Wednesday, July 22, 2015

10 People You Don't Bring to a Tailgate

1. The Sloppy
A little splash here, a broken bottle there – it’s all good for the Sloppy. After all, it’s a party and that’s why they invented napkins and washing machines. It’ll only get worse as the day goes on as you watch the Sloppy’s drink hand flail around in new and unexpected ways with every first down. Anyone sitting within a five-foot radius of this person during the game is going to get wet. I suggest donning your custom Gortex jumpsuit before you head in. If you can’t spot the Sloppy within the first half hour, you are the Sloppy.

2. Cell Phone Guy
You tailgate for the comradery. To catch up. To BS. To enjoy each other’s company while sharing the common interest in that of the team. But Cell Phone Guy has never grasped that concept because his head is either buried in his phone or he’s talking to someone (probably quite loudly). If it buzzes, tones or rings, he must give it full and immediate attention.

3. Sir Betsalot
I have no problem throwing a little cash into a friendly wager or fantasy football. But when Sir Betsalot comes along, he’ll want to not only gamble on every game that day, but also every possible spread or statistic he can think of, or that you want to volunteer. There might even be kickers, bonuses or parlay opportunities. Your fellow tailgaters will hear a lot of “You want in?” that day. The odds are usually in his favor if for no other reason than he has the most experience and you just bet to get him to shut up. Just so no one forgets, this walking casino will take copious notes on every bet and remind the group who took what throughout the day.

4. In Ted We Trust Guy
This one is unique to the Packer fan kingdom. At the end of the day, you have no clue what a Packers draft pick will turn into. So amid mock drafts and mass speculation diarrhea, I love the phrase “In Ted We Trust” – you need to just have faith that Ted and the organization know what they’re doing. However, I’ve seen people so pro TT that in their eyes, Ted Thompson is impervious and undeserving of any criticism and only worthy of never-ending praise. Infallible. First round a bust? Not his fault. Just lost in the playoffs? Just part of his plan. Don’t bother to question whether the Packers will win that day because you know the answer you’ll get.

5. The Scab
This person shows up with nothing but a healthy appetite. Maybe they’ll use the excuse “I didn’t know we were supposed to bring anything.” Five minutes later they’ll be sitting in your chair, drinking your beer, and asking what’s on the menu. If you ask for money, he’ll insist he’ll “get you next time.” The ongoing reckless indulgence and subsequent excuses are simply part of this seasoned moocher’s resumé. Do not hesitate to publicly shame the Scab – it is our only hope.

6. Dale Kazwicki
Just trust me on this one, OK?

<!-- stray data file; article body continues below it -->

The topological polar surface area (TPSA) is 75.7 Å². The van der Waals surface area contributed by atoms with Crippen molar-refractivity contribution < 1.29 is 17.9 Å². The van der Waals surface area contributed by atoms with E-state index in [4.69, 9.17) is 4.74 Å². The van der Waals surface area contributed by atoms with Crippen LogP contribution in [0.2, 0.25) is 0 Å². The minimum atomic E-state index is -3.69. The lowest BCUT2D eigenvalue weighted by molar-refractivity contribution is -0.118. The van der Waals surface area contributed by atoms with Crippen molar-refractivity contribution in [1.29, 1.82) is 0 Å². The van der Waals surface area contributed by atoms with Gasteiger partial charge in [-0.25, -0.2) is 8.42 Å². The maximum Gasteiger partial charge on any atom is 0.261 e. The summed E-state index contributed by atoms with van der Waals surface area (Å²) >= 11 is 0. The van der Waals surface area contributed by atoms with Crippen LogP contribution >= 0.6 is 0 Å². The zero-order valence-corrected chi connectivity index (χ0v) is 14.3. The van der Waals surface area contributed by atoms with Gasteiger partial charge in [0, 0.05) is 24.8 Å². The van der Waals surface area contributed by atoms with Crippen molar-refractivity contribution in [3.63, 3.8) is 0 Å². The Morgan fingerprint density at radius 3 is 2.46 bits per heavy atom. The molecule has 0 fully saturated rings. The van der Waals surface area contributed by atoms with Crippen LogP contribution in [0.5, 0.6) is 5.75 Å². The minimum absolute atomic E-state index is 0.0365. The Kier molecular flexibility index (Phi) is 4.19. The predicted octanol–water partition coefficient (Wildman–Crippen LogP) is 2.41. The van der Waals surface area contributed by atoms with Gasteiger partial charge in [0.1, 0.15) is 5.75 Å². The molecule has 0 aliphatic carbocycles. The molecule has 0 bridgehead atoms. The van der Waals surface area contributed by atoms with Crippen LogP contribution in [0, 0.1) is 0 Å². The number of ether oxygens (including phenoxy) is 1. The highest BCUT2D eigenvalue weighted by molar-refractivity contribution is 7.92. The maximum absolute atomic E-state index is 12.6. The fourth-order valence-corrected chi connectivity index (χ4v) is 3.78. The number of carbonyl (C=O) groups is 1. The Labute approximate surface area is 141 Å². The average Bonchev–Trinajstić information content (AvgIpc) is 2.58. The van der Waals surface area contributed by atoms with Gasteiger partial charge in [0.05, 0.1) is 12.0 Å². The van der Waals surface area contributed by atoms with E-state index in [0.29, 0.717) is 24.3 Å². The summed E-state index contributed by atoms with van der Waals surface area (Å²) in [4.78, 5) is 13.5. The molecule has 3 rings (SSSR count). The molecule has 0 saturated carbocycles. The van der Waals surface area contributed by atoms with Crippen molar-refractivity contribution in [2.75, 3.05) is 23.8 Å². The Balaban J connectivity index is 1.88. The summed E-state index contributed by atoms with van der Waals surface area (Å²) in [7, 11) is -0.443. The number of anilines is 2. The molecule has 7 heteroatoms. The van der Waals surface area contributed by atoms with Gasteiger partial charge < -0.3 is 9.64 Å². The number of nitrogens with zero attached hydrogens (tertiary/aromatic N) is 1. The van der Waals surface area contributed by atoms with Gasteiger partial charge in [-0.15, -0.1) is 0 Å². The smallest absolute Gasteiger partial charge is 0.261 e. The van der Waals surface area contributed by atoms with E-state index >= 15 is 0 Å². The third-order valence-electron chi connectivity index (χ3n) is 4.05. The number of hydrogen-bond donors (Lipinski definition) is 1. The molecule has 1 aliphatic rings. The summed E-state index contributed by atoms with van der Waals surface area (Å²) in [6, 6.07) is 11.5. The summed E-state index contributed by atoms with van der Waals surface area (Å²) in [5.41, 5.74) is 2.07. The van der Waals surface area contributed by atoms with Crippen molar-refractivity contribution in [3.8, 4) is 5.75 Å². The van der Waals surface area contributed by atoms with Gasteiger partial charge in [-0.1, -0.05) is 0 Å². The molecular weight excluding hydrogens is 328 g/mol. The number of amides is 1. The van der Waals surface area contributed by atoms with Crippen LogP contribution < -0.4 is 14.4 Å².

7. Man of a Thousand Requests (MoTR)
A close relative of the Scab, the MoTR wants you to make him a drink – whatever that yummy-looking thing you made for yourself that probably costs $15 inside. Same goes for your food. He has no boundaries. In fact, he might even ask to go inside your car to pee in a bottle instead of waiting in line at the official bathrooms. He wants to trade places with you at the game. Any time someone leaves a seat at the game, MoTR asks them to pick up another drink, and perhaps some nachos. And at the end of the night, he’ll want a ride home because he got too wasted. But first he wants you to swing through Taco Bell. Oh, and can he borrow five bucks?

8. Agenda Guy
This guy begins to deflate your tailgate before it even begins. Expect numerous emails with itemized lists of responsibilities and well as a tentative schedule disguised as “options.” His OCD carries over in ways you never imagined, and while you appreciate the fact he is prepared for every possible scenario, adhering to his strict timelines and strategic rendezvous points will make your party suffer.

9. Uncle Rico
“Yes, I believe you could throw the ball over that row of cars and hit me in the numbers on the run. You don’t have to prove anything.” For the Uncle Ricos of the world, the football is the first thing in the car and the first thing to come out when you get there. At minimum, there will be lengthy, competitive game of catch. More than likely, there will be play calling and you will run the play as designed and clearly called out by your group’s Uncle Rico. The other tailgaters in the lot will just have to grow eyes in the back of their heads. By the end of the day, you will have apologized to no less than five groups for Uncle Rico smashing their bottles or knocking over their grills. It’s all for the tailgate glory.

10. The Loud Mouth             
Urban Dictionary actually summarizes a Loud Mouth pretty well.

Moreover, while in a group of his so-called peers, he’ll feel that much more empowered to speak his mind and trash talk the out-of-town family with little kids wearing the opponent’s jersey. You’re lucky if he gets away with just offending someone. If you think he’s an embarrassment to be associated with at your tailgate, wait until you get into the game. Note: the Loud Mouth is an equal gender offender.

Did I get them all? Do you think this article could appear on Buzzfeed? Be honest.

Wednesday, July 15, 2015

Favre-orite Moments: Fan Submissions

In honor of Favre week, I polled my Packer friends for their Favreorite Favre memory. I was not disappointed. Thanks to everyone who responded. Enjoy…